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Coasting vs applying power

Old 06-12-22, 07:41 AM
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KC520
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Coasting vs applying power

Hey everyone
I just recently completed my 1st century on gravel. I did the 100 Mile course of Unbound. While examining my power data, I notice that I coasted about 30% of the time. No power. This has to have affected my completion time. How fo I break the habit of coasting?
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Old 06-12-22, 08:14 AM
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It's not unusual if you're coasting on descents.

Breaking the habit of coasting is easily done with indoor training with resistance trainers or finding a route with very long continuous climb without any flat nor descending sections.

Using resistance trainer from 30 minutes to 1 hour continuously without reducing resistance to 0 would be good enough.
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Old 06-12-22, 08:54 AM
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Originally Posted by KC520 View Post
How fo I break the habit of coasting?
Get yourself a fixed gear bike.
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Old 06-12-22, 09:00 AM
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I haven't ridden much gravel but my guess is that you really don't want to pedal until you spin out on gravel. Is 40 a little scary? If that's the issue and this is in hilly terrain, maybe you're doing it right? If not, then simply focus on shifting and turning the cranks. On pavement, even on descents, I like to see at least 50w on the meter, indicates that I'm at least making some effort at a good finishing time. And as in post 2, a trainer or rollers are nice for getting used to continuously turning the cranks. On many roller rides, I set my resistance so that I'm just below VT1 - where breathing rate increases - and just sit there and pedal at that resistance for an hour or two.
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Old 06-12-22, 09:11 AM
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Rollers

With nothing around to hold on to.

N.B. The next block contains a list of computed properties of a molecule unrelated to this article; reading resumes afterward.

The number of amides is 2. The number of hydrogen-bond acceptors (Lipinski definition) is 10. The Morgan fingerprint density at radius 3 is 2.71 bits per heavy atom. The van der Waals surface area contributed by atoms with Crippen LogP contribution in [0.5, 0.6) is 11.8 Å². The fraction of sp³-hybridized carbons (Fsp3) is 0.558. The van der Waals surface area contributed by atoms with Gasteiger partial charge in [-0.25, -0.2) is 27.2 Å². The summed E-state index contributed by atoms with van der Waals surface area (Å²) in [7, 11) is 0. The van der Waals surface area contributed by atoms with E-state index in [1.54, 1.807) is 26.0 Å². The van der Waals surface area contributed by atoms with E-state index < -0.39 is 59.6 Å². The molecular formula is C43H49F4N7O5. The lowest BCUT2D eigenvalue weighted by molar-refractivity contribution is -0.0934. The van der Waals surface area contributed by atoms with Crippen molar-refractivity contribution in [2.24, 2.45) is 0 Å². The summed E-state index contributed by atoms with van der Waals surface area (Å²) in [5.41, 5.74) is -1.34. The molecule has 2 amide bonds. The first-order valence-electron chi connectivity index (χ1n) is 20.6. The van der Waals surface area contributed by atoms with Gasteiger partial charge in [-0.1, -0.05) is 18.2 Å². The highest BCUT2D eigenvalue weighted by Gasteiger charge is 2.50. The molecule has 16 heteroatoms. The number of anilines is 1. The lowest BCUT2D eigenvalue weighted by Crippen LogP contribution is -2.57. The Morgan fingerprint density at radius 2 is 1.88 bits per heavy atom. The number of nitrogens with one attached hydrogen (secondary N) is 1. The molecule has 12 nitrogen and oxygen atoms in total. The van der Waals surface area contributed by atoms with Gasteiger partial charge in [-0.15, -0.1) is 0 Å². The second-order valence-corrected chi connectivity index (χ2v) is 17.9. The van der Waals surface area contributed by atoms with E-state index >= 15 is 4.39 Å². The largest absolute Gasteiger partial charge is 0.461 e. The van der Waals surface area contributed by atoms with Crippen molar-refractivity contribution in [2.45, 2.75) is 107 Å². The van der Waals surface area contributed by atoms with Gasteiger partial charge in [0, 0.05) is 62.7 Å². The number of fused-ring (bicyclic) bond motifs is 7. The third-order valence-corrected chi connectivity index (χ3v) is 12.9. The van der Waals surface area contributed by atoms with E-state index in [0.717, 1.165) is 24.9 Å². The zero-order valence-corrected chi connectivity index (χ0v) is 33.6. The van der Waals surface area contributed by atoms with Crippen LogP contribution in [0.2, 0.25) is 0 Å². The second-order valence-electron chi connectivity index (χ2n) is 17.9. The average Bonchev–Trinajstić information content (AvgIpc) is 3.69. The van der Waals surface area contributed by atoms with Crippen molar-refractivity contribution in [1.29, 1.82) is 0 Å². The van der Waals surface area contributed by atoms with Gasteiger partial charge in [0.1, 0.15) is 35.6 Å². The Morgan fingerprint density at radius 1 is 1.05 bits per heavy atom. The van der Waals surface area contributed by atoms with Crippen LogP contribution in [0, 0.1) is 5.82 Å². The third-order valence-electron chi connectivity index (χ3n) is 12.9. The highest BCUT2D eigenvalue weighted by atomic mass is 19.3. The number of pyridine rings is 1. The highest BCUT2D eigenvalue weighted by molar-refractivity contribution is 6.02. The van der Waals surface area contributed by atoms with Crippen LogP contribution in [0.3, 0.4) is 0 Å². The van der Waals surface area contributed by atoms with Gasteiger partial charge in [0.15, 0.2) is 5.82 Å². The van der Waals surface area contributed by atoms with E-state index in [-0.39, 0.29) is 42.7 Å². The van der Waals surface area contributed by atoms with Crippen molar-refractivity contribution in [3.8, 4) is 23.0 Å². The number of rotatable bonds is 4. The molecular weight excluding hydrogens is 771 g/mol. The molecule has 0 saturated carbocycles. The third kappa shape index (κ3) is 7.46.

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Old 06-12-22, 09:52 AM
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Partly it's just a commitment you have to make with yourself to keep your legs moving. Also you might be pushing so very hard on climbs and cruising that you simply need to give your legs a rest.

I don't like coasting either. Unless I've gotten to a speed where I'm spinning a uncomfortable high cadence, I like to keep my legs moving. But when I am dead tired on a ride you will see me coasting more.

That said, I've found myself coasting more this year. So hopefully age isn't making me weaker.
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Old 06-12-22, 03:42 PM
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Originally Posted by KC520 View Post
Hey everyone
I just recently completed my 1st century on gravel. I did the 100 Mile course of Unbound. While examining my power data, I notice that I coasted about 30% of the time. No power. This has to have affected my completion time. How fo I break the habit of coasting?
​​​​​​For sure. How much gas did you have in the tank at the end of the century? Those periods of coasting allowed you to rest during the event, which you may have needed, or maybe not. They may have been imposed on you by the terrain or traffic (other riders). We don't know. Any thoughts on why you coasted that much?
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Old 06-12-22, 04:23 PM
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If you're coasting because you're uncomfortable, like your butt or hands, then fix that issue. If you're not comfortable at the speed, address that with practice or better tires or even bike geo. If you're tired and using coasting to recover, back off the pace so you can put out more consistent power. If it's terrain maybe it's ok.